Tag Archives: lake michigan

Freeze Frame

So, after I said that this winter hasn’t been as bad as predicted, the cold hit. We’ve been in the low single-digits the past two days, with more cold to come. Even though I’m not a big fan of the cold, I love the satellite images we get from this time of the year. This image was taken yesterday:

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What’s Going Down?

Lake Michigan water level.

Last spring I got to chatting with a DNR officer at our marina. He’d been on the job of patrolling the St. Joseph River and channel since the 80s, and we got to talking about the water level. He said there was a time in the 90s – as he was writing a ticket to a fisherman on the seawall – when a boat departing the channel a little too fast threw up a wake that lifted the DNR officer’s boat and set it down on the seawall.

I was flabbergasted.

“Yep,” he said, “the lake was only a foot or so lower than the seawall in those days. Back then lakefront homeowners had virtually no beach and were building seawalls to protect their property.”

I’ve seen the remnants of those seawalls high and dry on the beach just south of St. Joseph, but they don’t reveal the severe decline in water level quite like the channel seawall. The seawall today is at least six feet above the water, and it would take one of our typical fall storms with its enormous waves to “set” a boat on the seawall now.

I noted with sadness at the beginning of last season that the one-year-old pilings in our marina had water marks a foot above the current water level. Now, that high-water mark is about 18″ above the water. In fact, Lake Michigan/Huron reached an historic low this year.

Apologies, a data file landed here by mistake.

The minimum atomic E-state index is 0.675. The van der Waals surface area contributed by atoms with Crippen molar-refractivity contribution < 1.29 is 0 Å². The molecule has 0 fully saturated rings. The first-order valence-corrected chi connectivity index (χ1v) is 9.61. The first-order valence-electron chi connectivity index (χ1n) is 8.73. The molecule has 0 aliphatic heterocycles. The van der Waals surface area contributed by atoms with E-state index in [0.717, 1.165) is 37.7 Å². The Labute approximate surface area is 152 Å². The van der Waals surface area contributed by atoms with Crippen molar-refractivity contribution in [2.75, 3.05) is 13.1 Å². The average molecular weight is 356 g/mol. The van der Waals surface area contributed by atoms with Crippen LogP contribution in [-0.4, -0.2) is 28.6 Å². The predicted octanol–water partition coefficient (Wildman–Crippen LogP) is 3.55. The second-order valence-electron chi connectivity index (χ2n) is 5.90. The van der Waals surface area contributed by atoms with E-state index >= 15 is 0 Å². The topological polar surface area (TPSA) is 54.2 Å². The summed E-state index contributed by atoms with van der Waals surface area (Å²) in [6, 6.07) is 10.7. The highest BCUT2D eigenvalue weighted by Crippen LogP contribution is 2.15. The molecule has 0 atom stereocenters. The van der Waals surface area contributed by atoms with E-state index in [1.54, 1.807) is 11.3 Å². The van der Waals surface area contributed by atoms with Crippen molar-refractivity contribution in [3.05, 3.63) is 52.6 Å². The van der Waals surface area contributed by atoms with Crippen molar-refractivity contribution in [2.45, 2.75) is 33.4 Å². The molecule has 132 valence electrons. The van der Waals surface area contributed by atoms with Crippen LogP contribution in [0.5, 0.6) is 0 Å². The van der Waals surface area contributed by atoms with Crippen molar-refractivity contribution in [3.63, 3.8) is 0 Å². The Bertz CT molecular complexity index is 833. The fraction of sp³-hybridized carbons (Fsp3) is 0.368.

Why?

As I understand it there are a couple reasons: 1) warmer than normal winters mean less ice over the water and more evaporation, and 2) less snowfall during the winter months.

NOAA has a cool (yet somewhat depressing) Great Lakes Water Level Dashboard that provides historical data, including averages, low water datum, etc. Here’s a screenshot of Lake Michigan. In 3.5 years the water has dropped nearly 3 feet.

Screen Shot 2013-03-21 at 1.47.39 PM

 

It remains to be seen how the lower water level will impact boaters this season. Certainly some of the deeper-draft boats are going to have a tough time. Local marinas are saying they’ll be dredging now that it’s spring, but tight budgets may preclude such operations for a number of smaller marinas.

Historic data indicate a rise in water level through July, so things should be looking up. The question will be just how rainy the spring and summer months are this year. Last year it was HOT and dry.

Here’s hoping for a milder summer.

Link to an article from The Watershed Center on Grand Traverse Bay.

 

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